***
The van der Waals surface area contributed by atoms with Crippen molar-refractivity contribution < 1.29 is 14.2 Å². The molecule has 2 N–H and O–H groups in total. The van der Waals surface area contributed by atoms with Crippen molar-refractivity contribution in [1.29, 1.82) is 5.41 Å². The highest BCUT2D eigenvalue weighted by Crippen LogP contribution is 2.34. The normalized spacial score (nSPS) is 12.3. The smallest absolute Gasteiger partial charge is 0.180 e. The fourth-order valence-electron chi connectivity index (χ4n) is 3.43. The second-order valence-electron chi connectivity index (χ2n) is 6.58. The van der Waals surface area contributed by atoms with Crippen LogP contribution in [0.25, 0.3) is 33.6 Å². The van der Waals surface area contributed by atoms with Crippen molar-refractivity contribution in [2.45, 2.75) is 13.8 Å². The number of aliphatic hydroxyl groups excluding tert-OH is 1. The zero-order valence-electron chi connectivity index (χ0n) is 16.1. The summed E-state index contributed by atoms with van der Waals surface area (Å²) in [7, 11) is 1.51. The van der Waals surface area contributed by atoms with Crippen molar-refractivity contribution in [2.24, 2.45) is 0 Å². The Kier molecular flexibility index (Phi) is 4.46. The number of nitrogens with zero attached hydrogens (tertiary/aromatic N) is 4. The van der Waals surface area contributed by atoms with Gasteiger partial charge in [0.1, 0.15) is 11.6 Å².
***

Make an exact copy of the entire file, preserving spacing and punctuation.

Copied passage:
The van der Waals surface area contributed by atoms with Crippen molar-refractivity contribution < 1.29 is 14.2 Å². The molecule has 2 N–H and O–H groups in total. The van der Waals surface area contributed by atoms with Crippen molar-refractivity contribution in [1.29, 1.82) is 5.41 Å². The highest BCUT2D eigenvalue weighted by Crippen LogP contribution is 2.34. The normalized spacial score (nSPS) is 12.3. The smallest absolute Gasteiger partial charge is 0.180 e. The fourth-order valence-electron chi connectivity index (χ4n) is 3.43. The second-order valence-electron chi connectivity index (χ2n) is 6.58. The van der Waals surface area contributed by atoms with Crippen LogP contribution in [0.25, 0.3) is 33.6 Å². The van der Waals surface area contributed by atoms with Crippen molar-refractivity contribution in [2.45, 2.75) is 13.8 Å². The number of aliphatic hydroxyl groups excluding tert-OH is 1. The zero-order valence-electron chi connectivity index (χ0n) is 16.1. The summed E-state index contributed by atoms with van der Waals surface area (Å²) in [7, 11) is 1.51. The van der Waals surface area contributed by atoms with Crippen molar-refractivity contribution in [2.24, 2.45) is 0 Å². The Kier molecular flexibility index (Phi) is 4.46. The number of nitrogens with zero attached hydrogens (tertiary/aromatic N) is 4. The van der Waals surface area contributed by atoms with Gasteiger partial charge in [0.1, 0.15) is 11.6 Å².